But the con­flict came to a head when Mushar­raf was charged with high trea­son. That was also the time of a change of guard in the army with Gen Ra­heel Sharif tak­ing over. The angst of the gen­er­als was ev­i­dent in the re­port­edly tough mes­sages sent to the prime min­is­ter through the new chief. Af­ter re­sist­ing pres­sure for al­most two years, the prime min­is­ter has fi­nally yielded.

For sure, civil-mil­i­tary re­la­tions have sta­bilised to some ex­tent over the past year af­ter the in­ten­si­fi­ca­tion of the fight against ter­ror­ism fol­low­ing the Pe­shawar school car­nage by mil­i­tants in De­cem­ber 2014. But the trea­son trial re­mained a sore point.

There was cer­tainly no political div­i­dend for Sharif to stick to his hard­line po­si­tion on Mushar­raf's exit from the coun­try. Gen Ra­heel Sharif is re­tir­ing in a few months' time, but the new com­man­der would also be un­der pres­sure from his of­fi­cers not to let their for­mer chief stand trial for trea­son. An­other fac­tor that may have com­pelled the prime min­is­ter to soften his po­si­tion is the grow­ing chal­lenge from right-wing Is­lamic par­ties who stepped up their anti-govern­ment cam­paign fol­low­ing the ex­e­cu­tion of Mum­taz Qadri and the pas­sage of the women's pro­tec­tion bill by the Pun­jab govern­ment.

Sharif is now in­creas­ingly re­liant on the army as the bat­tle against mil­i­tancy en­ters a crit­i­cal stage. The hang­ing of Qadri also seems to have af­fected his con­ser­va­tive religious con­stituency. Though his govern­ment is much more sta­ble it can still not af­ford to an­tag­o­nise the gen­er­als. For Sharif, al­low­ing Mushar­raf to leave the coun­try was, per­haps, a nec­es­sary ac­com­mo­da­tion with the army in or­der to keep the political process go­ing. Even those who are cry­ing them­selves hoarse over the is­sue know this well.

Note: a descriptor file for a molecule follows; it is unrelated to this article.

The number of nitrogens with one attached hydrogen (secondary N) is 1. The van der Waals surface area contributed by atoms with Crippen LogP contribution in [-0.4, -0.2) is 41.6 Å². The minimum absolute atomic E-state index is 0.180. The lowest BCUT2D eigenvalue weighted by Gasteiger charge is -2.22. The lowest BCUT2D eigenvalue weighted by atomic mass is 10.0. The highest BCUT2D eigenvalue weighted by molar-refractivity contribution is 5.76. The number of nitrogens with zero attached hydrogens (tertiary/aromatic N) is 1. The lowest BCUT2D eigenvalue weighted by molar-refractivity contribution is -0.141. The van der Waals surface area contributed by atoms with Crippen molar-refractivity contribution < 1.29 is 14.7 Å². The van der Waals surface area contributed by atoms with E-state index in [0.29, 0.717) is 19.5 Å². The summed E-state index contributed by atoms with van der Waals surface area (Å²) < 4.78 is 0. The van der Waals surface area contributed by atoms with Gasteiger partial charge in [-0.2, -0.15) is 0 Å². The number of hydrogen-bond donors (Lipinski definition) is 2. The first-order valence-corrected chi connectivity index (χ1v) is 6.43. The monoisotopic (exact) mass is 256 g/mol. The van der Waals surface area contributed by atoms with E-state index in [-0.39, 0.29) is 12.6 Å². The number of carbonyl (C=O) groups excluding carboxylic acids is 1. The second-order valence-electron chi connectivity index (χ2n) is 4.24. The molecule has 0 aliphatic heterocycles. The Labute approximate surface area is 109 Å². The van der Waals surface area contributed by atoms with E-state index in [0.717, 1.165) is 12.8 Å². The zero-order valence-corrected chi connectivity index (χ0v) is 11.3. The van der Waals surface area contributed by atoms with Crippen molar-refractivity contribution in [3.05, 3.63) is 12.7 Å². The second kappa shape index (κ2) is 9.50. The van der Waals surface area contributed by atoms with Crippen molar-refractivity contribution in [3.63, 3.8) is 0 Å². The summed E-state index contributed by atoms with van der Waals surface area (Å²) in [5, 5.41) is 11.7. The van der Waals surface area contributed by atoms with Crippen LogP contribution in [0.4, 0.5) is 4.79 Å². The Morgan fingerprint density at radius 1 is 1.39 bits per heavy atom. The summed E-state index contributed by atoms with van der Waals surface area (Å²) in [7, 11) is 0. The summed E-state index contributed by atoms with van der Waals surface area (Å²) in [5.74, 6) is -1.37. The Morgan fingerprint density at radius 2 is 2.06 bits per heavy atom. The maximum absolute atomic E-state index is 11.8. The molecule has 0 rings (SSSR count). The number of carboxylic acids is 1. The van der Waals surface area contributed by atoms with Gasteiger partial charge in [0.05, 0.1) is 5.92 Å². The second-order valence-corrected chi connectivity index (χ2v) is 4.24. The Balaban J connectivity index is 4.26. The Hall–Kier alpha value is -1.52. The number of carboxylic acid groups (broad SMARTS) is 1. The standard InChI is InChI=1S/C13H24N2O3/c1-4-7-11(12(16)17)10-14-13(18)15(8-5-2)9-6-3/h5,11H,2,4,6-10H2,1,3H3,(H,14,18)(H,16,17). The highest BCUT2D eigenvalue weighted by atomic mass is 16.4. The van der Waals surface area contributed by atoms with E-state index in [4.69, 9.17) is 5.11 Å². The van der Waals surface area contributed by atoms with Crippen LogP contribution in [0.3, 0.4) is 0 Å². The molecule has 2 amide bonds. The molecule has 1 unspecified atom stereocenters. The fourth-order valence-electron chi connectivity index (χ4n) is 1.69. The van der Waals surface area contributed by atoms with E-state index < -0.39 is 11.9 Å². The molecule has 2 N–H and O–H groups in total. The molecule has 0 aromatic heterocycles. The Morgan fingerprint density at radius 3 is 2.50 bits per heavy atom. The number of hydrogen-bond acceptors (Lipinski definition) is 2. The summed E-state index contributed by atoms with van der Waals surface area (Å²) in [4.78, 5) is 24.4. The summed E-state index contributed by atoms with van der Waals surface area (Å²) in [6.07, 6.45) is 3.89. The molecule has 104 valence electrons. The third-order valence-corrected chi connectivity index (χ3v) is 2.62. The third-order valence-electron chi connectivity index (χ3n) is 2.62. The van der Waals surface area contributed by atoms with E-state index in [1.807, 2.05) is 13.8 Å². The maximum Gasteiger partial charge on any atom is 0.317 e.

Mushar­raf may still re­turn at some stage. Yet it is highly un­likely that the trea­son trial will reach any con­clu­sion. In­deed, ev­ery­one should be held ac­count­able for il­le­gal, un­con­sti­tu­tional ac­tions, but jus­tice should not be selec­tive. Some of those who want Mushar­raf's head have them­selves been as­so­ci­ated with mil­i­tary regimes in the past. There are too many skele­tons in their clos­ets. It was the ju­di­ciary that had le­git­imised the coup and an elected par­lia­ment later in­dem­ni­fied all the ac­tions taken by the mil­i­tary-led govern­ment. Was it not the PPP govern­ment that up­held many of the ac­tions taken by Mushar­raf af­ter he im­posed emer­gency in 2007 in­clud­ing the ap­point­ment of Jus­tice Hameed Dogar as chief jus­tice?

Even if by chance the for­mer mil­i­tary ruler is con­victed, it is not go­ing to block the way for fu­ture ad­ven­tur­ers. What is needed is the strength­en­ing of demo­cratic in­sti­tu­tions and restora­tion of the pub­lic's faith in civil­ian in­sti­tu­tions. This is the only way to stop Bon­a­partism in the fu­ture.